Saturday, March 26, 2011

DJ Oblivious

"I'd add that a thoughtful and trustworthy DJ can also make good dancers less risk-averse, and that makes them more willing to dance with inexperienced partners. Because they know the music will be there for them if it's difficult, or for another dance with someone else!"

--Ms. Hedgehog, commenting on El Zorro Gris' entry on breaking the vicious cycle of bad music

So. True.

This is exactly what I find frustrating so often at the Tango Bar, especially last time, and the other nuevo-hosted milongas around town. (Okay, one of the things.) I never know, if I don't care for a particular tanda, when the next time I'll be able to dance might be.

Last week at the Tango Bar, a guest DJ filled in for the regular one, who was out of town. The regular DJ--and bless him, he's been very kind to me, and I always enjoy dancing with him very much--is quite bad enough about catering to people who want to dance to non-tango (or non-danceable tango) music, because he doesn't want to lose those dancers. But he'll usually come back to danceable tango afterward; classic tango is actually his own preference, he's told me.

In the abbreviated time that I was at the Tango Bar last week, the guest DJ played, as I recall, a sequence of tandas that went along these lines: classic tango, then some rather obscure and difficult milongas, then alternative "tango," then blues, then electrotango, then what sounded like eastern European folk music--then "La Cumparsita."

And so after my first dances, to the classic tango and the milongas, I got up to dance ... I would call it one and a half times--an aborted attempt for the set that turned out to be electrotango and very difficult for my partner and me. (It had sounded like it was going to be traditional tango at first--deceptive.) So my partner and I had to sit down, and I didn't get a chance to dance again until "Cumparsita," when that same partner grabbed me again.

It was so frustrating. With every cortina, I'd look up hopefully, waiting to see what the tanda would be--and the DJ would play some more nonsense that I couldn't dance to. This particular DJ dances a wide range of other styles, such as blues and swing, so she was clearly having a wonderful time--but a growing collection of more advanced tango dancers were sitting out in increasing annoyance.

There are a few people in town with whom I will sometimes try dancing to alternative music. Sometimes it works, but I still like classic tango best; other music just doesn't usually feel like tango, in a way that I can't explain yet (but other people have tried, sometimes in quite technical terms). I remain picky about who I will dance milonga, vals, or tricky music such as Pugliese with, if it is played at a particular milonga--because when they're done well, they are so lovely, but when they are done poorly, they feel awful. But what Ms. Hedgehog said is absolutely right. If my partner is less than ideal, classic tango is easier for both of us to deal with. And if I know that I am likely to have the opportunity to make up for a bad dance, I'm much more likely to take a chance with an unknown dancer or unusual music.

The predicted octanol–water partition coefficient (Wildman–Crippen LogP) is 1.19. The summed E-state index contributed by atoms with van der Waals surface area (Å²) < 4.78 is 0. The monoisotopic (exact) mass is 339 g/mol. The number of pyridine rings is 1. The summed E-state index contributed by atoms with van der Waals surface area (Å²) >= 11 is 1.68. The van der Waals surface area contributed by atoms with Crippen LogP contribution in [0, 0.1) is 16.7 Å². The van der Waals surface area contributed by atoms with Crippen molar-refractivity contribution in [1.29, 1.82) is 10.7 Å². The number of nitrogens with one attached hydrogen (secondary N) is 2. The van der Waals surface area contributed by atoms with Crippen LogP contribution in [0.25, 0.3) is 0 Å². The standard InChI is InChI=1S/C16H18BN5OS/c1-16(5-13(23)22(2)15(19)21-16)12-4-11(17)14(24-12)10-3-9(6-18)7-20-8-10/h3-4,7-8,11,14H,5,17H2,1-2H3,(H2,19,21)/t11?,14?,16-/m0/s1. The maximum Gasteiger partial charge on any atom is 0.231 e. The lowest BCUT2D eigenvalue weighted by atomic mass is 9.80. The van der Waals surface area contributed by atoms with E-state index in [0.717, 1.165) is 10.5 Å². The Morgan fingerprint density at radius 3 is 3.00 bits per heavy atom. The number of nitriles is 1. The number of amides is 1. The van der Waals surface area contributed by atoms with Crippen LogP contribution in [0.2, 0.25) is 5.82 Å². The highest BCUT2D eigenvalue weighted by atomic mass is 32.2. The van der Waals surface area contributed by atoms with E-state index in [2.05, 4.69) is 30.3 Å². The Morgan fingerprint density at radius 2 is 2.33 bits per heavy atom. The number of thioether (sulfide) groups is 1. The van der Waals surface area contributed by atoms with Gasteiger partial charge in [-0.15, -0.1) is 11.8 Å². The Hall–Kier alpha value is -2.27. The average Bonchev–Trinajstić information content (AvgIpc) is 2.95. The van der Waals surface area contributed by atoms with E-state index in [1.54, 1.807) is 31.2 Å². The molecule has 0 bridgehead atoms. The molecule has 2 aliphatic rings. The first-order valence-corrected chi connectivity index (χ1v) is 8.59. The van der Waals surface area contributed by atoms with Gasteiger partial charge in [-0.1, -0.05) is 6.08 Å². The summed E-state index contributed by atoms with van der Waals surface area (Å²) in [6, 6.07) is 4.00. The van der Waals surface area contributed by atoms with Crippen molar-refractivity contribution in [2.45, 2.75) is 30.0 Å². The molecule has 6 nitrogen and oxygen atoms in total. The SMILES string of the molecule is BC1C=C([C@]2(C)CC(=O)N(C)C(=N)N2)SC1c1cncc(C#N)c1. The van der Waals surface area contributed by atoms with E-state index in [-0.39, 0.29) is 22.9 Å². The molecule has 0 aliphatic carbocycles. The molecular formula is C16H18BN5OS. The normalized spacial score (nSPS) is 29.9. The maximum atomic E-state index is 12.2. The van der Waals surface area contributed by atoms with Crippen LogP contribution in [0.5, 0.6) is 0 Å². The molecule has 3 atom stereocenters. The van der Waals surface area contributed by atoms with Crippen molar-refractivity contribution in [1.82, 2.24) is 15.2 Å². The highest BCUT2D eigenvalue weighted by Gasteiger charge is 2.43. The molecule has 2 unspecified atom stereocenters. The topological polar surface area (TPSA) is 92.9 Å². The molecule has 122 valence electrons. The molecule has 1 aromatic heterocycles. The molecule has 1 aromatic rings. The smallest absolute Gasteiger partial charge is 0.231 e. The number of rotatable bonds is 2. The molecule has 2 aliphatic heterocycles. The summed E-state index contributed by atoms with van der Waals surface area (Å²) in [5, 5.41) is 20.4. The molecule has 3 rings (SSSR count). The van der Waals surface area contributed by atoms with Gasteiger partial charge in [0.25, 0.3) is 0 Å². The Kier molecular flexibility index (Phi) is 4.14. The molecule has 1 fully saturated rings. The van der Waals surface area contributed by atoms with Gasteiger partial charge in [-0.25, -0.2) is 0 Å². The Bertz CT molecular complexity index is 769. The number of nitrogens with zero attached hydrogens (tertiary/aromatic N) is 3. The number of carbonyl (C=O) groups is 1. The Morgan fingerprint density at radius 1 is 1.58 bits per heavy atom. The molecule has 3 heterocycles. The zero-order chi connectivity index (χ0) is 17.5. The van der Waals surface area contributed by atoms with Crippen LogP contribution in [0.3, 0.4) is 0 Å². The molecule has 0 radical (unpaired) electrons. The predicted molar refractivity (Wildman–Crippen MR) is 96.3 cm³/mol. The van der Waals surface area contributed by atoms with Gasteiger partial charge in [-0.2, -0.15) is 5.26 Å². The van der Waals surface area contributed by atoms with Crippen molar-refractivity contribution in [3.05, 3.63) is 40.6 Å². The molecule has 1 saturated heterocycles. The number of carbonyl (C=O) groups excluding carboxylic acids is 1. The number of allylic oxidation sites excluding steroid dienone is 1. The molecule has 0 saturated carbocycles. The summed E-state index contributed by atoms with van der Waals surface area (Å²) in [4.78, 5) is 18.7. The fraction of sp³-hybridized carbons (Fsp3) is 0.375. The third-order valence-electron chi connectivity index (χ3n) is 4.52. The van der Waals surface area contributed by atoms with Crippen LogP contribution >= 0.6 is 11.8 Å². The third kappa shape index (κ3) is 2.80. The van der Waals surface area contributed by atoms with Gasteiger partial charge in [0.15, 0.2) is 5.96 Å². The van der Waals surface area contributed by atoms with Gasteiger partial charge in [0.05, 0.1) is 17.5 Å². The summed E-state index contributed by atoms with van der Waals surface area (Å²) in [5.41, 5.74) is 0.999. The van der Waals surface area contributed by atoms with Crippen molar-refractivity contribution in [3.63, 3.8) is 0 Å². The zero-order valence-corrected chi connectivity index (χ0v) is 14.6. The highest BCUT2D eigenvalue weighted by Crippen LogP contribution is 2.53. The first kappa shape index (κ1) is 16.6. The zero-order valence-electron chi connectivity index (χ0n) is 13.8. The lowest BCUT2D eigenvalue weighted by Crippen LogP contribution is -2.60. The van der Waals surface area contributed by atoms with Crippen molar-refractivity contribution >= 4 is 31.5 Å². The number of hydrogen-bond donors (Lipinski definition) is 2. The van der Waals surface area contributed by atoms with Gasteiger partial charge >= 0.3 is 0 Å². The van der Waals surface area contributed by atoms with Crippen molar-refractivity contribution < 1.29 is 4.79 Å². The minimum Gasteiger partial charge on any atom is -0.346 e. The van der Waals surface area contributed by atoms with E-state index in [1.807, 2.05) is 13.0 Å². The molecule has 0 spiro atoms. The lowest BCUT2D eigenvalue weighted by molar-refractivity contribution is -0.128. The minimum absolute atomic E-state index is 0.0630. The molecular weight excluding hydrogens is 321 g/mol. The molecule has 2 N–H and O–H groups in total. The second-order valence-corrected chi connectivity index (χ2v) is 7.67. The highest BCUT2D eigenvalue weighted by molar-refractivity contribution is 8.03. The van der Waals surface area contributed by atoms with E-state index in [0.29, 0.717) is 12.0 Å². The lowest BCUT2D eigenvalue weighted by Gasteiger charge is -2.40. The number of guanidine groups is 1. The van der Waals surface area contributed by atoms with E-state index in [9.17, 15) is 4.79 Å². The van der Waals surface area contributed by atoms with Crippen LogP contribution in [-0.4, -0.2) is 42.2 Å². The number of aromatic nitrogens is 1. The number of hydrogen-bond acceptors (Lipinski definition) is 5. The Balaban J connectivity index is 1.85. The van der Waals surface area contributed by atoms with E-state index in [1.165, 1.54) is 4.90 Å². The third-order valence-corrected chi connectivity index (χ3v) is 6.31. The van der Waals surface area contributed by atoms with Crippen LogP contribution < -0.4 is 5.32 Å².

Most of all, I go to tango evenings to dance tango, not to dance to Gypsy ballads or swing. I can't object too much to alternative tandas played sparingly--they play occasional chacarera, rock, or tropical tandas in Buenos Aires, for a change of pace (and it is worth noting that the dancers then dance in those styles to that music; they do not try to dance tango to it, like so many do here)--but tango is our primary reason for going to a milonga, isn't it? So I can't help believing that danceable tango ought to be the basis of any milonga that dancers aren't forewarned will be non-traditional. Play alternative stuff occasionally, as El Zorro Gris discusses in an earlier post, if you feel you must; I'm happy to listen and content enough to watch, even though I don't often want to participate. But then, please, come back to tango. It's why we're at the milonga and not at a salsa bar, a swing dance, or a hip-hop club.

Happening across Ms. Hedgehog's remarks has helped me sort out why I had such trouble with the guest DJ's wild music selections last week--even more than usual at the Tango Bar. I'm so glad that the regular DJ is back.

ETA (4/2)
Further proof: At the next milonga I danced with, I think, three new people--because I knew that I could make up for those tandas if they did not go well. Happily, two of them were very nice (and the third was better than I thought it might be).

Friday, March 25, 2011

On a bad day

Here is the ugly truth, if you want it: Sometimes I am jealous of every single other person you dance with.

Turn of phrase

We do not realize that we have misjudged how much time is left in the song. We step onto the floor and embrace for a few seconds; maybe we had the chance to change weight. And then the song ends.

We step apart in the brief silence between songs, and he makes a slight bow and remarks, grave-voiced but with a twinkle in his eyes, "Thank you; that was very ... pure."

Saturday, March 12, 2011

Don't try this at home

Managed a cabeceo with a partner several seats down the row from me, in the mirror of the room where the milonga was being held. We were awesome!

Wednesday, March 9, 2011

Note to self:

I have sought dances with men for stupider reasons than that I admired their chacarera, but it did not work out any better because of that.